Sen. Pat Roberts Clicks Heels Together, Goes Back to Kansas "Every time I get an opponent"

At the eleven minute mark of this 15 minute interview, Kansas Senator Pat Roberts is reduced to a stumbling, bumbling pile of a 47 years in Washington incumbent who can’t manage to coherently explain why he doesn’t actually live in Kansas anymore. 

And perhaps the worst of it is when he admits that he does click his heels together to go back to Kansas on occasion …. seemingly only when he gets an opponent. Roberts may not have distinguished himself as that much of a wizard in D.C. over the years but if a slot opens up in Oz, perhaps Dorothy will consider him as a write in after hearing this embarrassing performance.

Asked about his residency during an interview Thursday with talk radio station KCMO in Mission, Kansas, Roberts said: “Every time I get an opponent — I mean, every time I get a chance, I’m home.”

Yes, the residency portion of the interview really is that bad, leaving a broad opening to his opponent Dr. Milton Wolf, as Politico points out here.

“Pat Roberts has been in Washington for 47 years, and for him now to admit that he comes ‘home’ to Dodge City only when he gets an opponent is a slap in the face to Kansans,” he said in a statement. 

… the gaffe reinforces a criticism that Roberts is too close to Washington and out of touch with his state. The New York Times reported in February that the senator is a “virtual stranger” in his home state, renting out his Dodge City property and staying with two donors when he stays in Kansas.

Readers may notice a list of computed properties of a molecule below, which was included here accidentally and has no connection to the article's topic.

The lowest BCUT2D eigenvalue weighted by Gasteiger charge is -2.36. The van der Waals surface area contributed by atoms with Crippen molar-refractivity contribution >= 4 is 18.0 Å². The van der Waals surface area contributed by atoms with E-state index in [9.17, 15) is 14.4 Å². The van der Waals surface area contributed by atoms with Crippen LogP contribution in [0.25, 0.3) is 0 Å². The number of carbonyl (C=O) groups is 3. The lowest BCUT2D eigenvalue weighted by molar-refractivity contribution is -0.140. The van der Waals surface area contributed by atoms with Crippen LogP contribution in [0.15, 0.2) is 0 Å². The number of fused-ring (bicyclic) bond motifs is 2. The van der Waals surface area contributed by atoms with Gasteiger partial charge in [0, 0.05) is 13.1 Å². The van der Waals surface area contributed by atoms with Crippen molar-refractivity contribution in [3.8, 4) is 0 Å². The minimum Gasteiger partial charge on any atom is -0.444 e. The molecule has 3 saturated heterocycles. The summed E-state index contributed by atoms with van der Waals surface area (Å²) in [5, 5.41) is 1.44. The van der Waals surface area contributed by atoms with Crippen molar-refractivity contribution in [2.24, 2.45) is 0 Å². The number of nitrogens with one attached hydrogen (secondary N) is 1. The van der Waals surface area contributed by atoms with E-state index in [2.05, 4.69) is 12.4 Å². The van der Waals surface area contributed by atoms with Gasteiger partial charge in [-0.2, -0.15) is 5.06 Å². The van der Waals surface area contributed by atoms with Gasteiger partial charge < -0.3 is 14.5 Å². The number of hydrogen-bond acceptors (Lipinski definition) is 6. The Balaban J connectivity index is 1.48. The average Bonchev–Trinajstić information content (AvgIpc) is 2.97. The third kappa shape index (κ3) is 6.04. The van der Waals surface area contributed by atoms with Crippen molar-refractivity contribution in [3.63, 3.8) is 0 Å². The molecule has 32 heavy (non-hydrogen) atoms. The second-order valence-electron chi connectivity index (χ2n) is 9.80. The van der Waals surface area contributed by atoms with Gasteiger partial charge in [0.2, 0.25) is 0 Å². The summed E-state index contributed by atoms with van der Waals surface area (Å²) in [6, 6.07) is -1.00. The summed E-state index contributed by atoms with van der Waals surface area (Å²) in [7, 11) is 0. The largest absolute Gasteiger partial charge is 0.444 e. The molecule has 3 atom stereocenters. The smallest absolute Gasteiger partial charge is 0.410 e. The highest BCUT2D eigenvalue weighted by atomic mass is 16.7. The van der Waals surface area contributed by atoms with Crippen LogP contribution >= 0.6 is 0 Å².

As per the New York Times at link above: “It is hard to find anyone who has seen Senator Pat Roberts here at the redbrick house on a golf course that his voter registration lists as his home. Across town at the Inn Pancake House on Wyatt Earp Boulevard, breakfast regulars say the Republican senator is a virtual stranger.”

When pressed in the recent radio interview, not only did Roberts fail to address the residency issue adequately, it also becomes very clear he is doing everything he can to avoid debating Wolf. Perhaps the trip back to Kansas would be a little too much for Roberts after spending almost fifty years in Washington.

“Right, but you don’t — you’re not answering the question. Why don’t you live here, though?” Knapp said.

Later in the interview, Knapp said that average Kansans “think the person would spend more time in their state than in the District [of Columbia].”

Wolf’s campaign has often attacked Roberts on the issue, even publishing a timeline on its campaign website about his history of residency.


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